Are you willing to be spent?

It is super cool to see the differences between Apostles, Pastors, Prophets, Evangelists, and Teachers. And maybe you identified with one or two of those gifts. It’s like taking that Myers Briggs test and figuring out what type of person you are.

It is scary accurate sometimes isn’t it? I remember when I took my first Myers Brigg and found out I was an INFJ. The descriptors fit like a tailored suit and reading what an INFJ is like felt like gazing upon my reflection in the morning (the good and the bad included).

Maybe you’ve identified with one of the gifts talked about. Maybe you have the gift of an evangelist or a prophet. That makes us feel good because it feels like we have been identified. Identity. We like that kind of thing.

But a lot of times that is all we do. Identify. Put a face to the name. That is where we leave it. It is much easier to identify something than to act upon it. Following through, actually applying truth, often means sacrifice. It means to be spent.

We like to have “us” time. I love sitting and watching Netflix. And there is nothing wrong with that. But in our culture our “us” time becomes the most important thing about us. It is what we post on Instagram. Pretty soon our little world is very limited and a lot of what is in it revolves around us.

But the God’s provision of spiritual gifts flips that worldview on its head. We are not meant to live for ourselves. We are not meant to identify a spiritual gift and not use it. In fact, Spurgeon once said, “We are not to be living specimens of men in fine preservation, but living sacrifices whose lot is to be consumed; we are to spend and be spent.”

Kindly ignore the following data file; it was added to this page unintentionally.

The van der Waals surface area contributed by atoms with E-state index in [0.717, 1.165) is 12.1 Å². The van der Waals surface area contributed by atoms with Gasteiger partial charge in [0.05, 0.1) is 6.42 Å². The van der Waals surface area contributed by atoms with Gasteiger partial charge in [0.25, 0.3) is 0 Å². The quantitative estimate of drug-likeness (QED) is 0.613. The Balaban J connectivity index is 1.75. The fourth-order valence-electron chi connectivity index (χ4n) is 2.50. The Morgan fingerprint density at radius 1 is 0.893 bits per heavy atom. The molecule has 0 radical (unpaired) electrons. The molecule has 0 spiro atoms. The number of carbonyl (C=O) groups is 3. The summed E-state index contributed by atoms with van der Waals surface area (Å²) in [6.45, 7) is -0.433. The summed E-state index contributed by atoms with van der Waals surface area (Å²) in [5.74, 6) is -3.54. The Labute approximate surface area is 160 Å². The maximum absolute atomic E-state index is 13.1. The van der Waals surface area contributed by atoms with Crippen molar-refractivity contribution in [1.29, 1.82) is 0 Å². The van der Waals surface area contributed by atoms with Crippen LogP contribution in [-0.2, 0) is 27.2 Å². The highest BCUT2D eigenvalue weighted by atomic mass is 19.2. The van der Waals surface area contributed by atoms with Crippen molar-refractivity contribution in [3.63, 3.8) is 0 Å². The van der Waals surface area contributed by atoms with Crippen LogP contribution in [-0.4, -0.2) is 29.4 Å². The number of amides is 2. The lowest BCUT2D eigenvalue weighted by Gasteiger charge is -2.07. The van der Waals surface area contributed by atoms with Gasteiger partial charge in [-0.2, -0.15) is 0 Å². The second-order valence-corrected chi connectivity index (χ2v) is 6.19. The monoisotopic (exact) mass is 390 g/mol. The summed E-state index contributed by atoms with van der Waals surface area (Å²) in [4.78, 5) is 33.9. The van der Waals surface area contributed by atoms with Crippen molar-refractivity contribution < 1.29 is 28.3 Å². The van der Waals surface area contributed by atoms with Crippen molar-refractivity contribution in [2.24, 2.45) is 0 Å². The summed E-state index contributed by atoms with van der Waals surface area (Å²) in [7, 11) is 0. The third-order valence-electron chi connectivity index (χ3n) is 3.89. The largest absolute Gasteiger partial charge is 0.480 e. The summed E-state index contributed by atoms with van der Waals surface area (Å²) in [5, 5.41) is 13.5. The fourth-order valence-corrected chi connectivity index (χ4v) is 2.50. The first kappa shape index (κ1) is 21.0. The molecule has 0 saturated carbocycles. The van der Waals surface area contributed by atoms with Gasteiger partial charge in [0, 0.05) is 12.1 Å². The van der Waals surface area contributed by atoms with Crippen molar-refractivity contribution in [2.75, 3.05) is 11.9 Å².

He said this in reference to his pastoral students but the sentiments trickle down to us. If you are a Christian, God has given you a gift to serve in the body of Christ. Which means you are meant to use it. You are meant to serve. You are meant to be spent. Your cup is meant to be poured out.

This doesn’t mean that there isn’t time and place for “us” time. In fact, I believe it is vital. Jesus often retreated from others to recharge and pray. After you have been spent you bring your cup back to the well to be filled again. You recharge. Then you are poured out again. And again. And again.

Are you willing to be spent?